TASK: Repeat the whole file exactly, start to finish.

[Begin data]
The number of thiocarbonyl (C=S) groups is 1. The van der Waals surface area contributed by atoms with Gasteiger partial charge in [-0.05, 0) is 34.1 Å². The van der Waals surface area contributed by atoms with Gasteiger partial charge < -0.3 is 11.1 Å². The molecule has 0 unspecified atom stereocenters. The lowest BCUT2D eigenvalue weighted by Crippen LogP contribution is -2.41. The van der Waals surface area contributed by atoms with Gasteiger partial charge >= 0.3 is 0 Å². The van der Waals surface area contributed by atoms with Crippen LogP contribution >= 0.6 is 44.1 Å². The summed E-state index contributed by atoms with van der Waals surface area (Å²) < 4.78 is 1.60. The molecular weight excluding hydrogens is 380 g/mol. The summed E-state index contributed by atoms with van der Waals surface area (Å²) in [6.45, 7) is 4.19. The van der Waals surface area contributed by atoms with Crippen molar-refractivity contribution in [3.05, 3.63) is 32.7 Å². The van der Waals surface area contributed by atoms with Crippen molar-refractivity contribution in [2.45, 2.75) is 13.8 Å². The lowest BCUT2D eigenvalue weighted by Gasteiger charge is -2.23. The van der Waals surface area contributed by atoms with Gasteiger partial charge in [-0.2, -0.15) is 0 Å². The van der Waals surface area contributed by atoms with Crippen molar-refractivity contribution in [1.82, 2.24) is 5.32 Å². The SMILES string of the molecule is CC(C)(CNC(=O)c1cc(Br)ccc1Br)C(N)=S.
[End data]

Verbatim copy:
The number of thiocarbonyl (C=S) groups is 1. The van der Waals surface area contributed by atoms with Gasteiger partial charge in [-0.05, 0) is 34.1 Å². The van der Waals surface area contributed by atoms with Gasteiger partial charge < -0.3 is 11.1 Å². The molecule has 0 unspecified atom stereocenters. The lowest BCUT2D eigenvalue weighted by Crippen LogP contribution is -2.41. The van der Waals surface area contributed by atoms with Gasteiger partial charge >= 0.3 is 0 Å². The van der Waals surface area contributed by atoms with Crippen LogP contribution >= 0.6 is 44.1 Å². The summed E-state index contributed by atoms with van der Waals surface area (Å²) < 4.78 is 1.60. The molecular weight excluding hydrogens is 380 g/mol. The summed E-state index contributed by atoms with van der Waals surface area (Å²) in [6.45, 7) is 4.19. The van der Waals surface area contributed by atoms with Crippen molar-refractivity contribution in [3.05, 3.63) is 32.7 Å². The van der Waals surface area contributed by atoms with Crippen molar-refractivity contribution in [2.45, 2.75) is 13.8 Å². The lowest BCUT2D eigenvalue weighted by Gasteiger charge is -2.23. The van der Waals surface area contributed by atoms with Gasteiger partial charge in [-0.2, -0.15) is 0 Å². The van der Waals surface area contributed by atoms with Crippen molar-refractivity contribution in [1.82, 2.24) is 5.32 Å². The SMILES string of the molecule is CC(C)(CNC(=O)c1cc(Br)ccc1Br)C(N)=S.